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    Greater China
     Dec 18, 2012


China's rise can be peaceful
By Brendan O’Reilly

The intelligence community of the United States has acknowledged that, within two decades, the country will no longer be the world's sole hegemon. "Global Trends 2030: Alternative Worlds", written by the National Intelligence Council of the Office of the Director of National Intelligence, provides forecasts of important global developments over the next 20 years. One of the most vital passages of this report details how China is almost certain to overcome the United States as the world's largest economic power sometime before 2030.

However, the report predicted that no other single power will rise up to take the place of the United States: "With the rapid rise of other countries, the 'unipolar moment' is over and no country - whether the US, China, or any other country - will be a hegemonic power." [1]

This prediction of a multipolar world was somewhat tempered by

 
another key phrase in the report: "China's power has consistently increased faster than expected".

The US intelligence community acknowledges that China and the US may emerge as rough equals over the coming years - but at the same time, China has consistently surpassed previous expectations of economic, political, and military progress.

Of course, the projections of the US Intelligence community must be taken with a grain of salt. Remember, these are the same organizations that could not foresee the collapse of the Soviet Union or the 9/11 attacks. Many of these "experts" were warning of the dire threat posed by Saddam Hussein's weapons of mass destruction in 2002. Nevertheless, "Global Trends 2030: Alternative Worlds" has taken into account some solid analysis of ongoing global developments. While the report is no doubt shaped by the worldview of mainstream Washington, the overall trends it documents are fairly clear. Humanity will be living in an increasingly multipolar environment - and an increasingly Chinese world.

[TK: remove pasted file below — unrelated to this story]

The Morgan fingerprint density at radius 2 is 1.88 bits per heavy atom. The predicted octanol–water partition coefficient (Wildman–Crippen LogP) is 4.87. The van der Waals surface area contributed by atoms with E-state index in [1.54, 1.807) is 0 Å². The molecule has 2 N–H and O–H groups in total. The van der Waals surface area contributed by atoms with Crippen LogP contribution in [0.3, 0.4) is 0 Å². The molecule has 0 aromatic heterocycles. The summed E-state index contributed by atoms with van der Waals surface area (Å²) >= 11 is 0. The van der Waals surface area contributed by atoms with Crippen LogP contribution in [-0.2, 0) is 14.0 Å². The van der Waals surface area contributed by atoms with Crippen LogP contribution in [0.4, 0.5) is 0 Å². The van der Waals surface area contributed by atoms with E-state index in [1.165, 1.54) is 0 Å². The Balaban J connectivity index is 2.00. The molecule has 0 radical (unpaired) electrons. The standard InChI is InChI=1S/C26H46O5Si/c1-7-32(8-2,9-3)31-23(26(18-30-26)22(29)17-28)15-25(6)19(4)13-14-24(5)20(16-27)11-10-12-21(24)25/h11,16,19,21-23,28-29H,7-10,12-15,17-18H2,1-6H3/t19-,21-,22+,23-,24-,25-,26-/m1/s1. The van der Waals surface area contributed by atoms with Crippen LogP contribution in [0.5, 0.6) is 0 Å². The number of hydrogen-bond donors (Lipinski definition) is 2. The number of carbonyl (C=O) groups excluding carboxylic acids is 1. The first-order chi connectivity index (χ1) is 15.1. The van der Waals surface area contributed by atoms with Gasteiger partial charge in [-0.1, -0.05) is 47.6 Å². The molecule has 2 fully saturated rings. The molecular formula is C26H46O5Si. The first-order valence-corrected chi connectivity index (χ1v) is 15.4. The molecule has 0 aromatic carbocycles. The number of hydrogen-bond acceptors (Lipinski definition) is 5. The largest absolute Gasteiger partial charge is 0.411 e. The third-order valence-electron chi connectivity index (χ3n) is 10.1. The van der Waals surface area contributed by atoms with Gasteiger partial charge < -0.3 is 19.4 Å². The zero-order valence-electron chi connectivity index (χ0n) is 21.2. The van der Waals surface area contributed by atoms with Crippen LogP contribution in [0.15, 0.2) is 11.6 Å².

Chinese Foreign Ministry spokesman Hong Lei specifically addressed the conclusions of this U.S intelligence report. Hong promised an eternally benevolent China:
China will unswervingly pursue a way of peaceful development. China's development aims at making greater contributions toward peace and development of mankind, as well as a happy life for its people, instead of overwhelming others or scrambling for world dominance. [2]
This theme of China's inherently peaceful and mutually beneficial rise is common in Chinese political and popular discourse. Chinese people often contrast the foreign policy of their country with the meddling and aggression that they believe has been inherent in other hegemonic powers.

Indeed, the assertion of China remaining largely peaceful during times of great Chinese power is to some degree grounded in historic realities. China's leaders have traditionally focused on the huge task of maintaining domestic political and social stability in the vast and populous Middle Kingdom.

Foreign nations were usually left to their own affairs - provided they symbolically acknowledged China as the "elder brother" through annual gifts to the emperor. Trade took precedence over military engagements. In both ancient and modern times, China's military adventures have been largely confined to China's immediate borders. These conflicts saw China counteracting perceived threats to the Chinese mainland, as well as slowly expanding the empire's frontiers.

Foreign Ministry spokesman Hong Lei also attempted to downplay predictions of China's coming preeminence: "Despite the remarkable achievements made since reform and opening-up, China is still the world's biggest developing country and has a long way to go in realizing socialist modernization. We have a clear understanding of that." [3]

This de-emphasis of China's growing strength has been a consistent feature of Chinese foreign policy for several decades. Deng Xiaoping, the Chinese leader who led his people into the modern economic system, famously advised his subordinates to "Hide your capability and bide your time". After all, time was (and is) on China's side. China is likely to become the world's most powerful nation long before anyone realizes it - including the Chinese themselves.

How to survive PaxSinica
The world's major powers - especially the United States - can take concrete measures to ensure that China's rise is not accompanied by dangerous and unpredictable confrontation. First and foremost, one must avoid insults to China's perception of "face". An increasingly powerful China is impatient to earn what it sees as its rightful place as a fully respected member of the international community.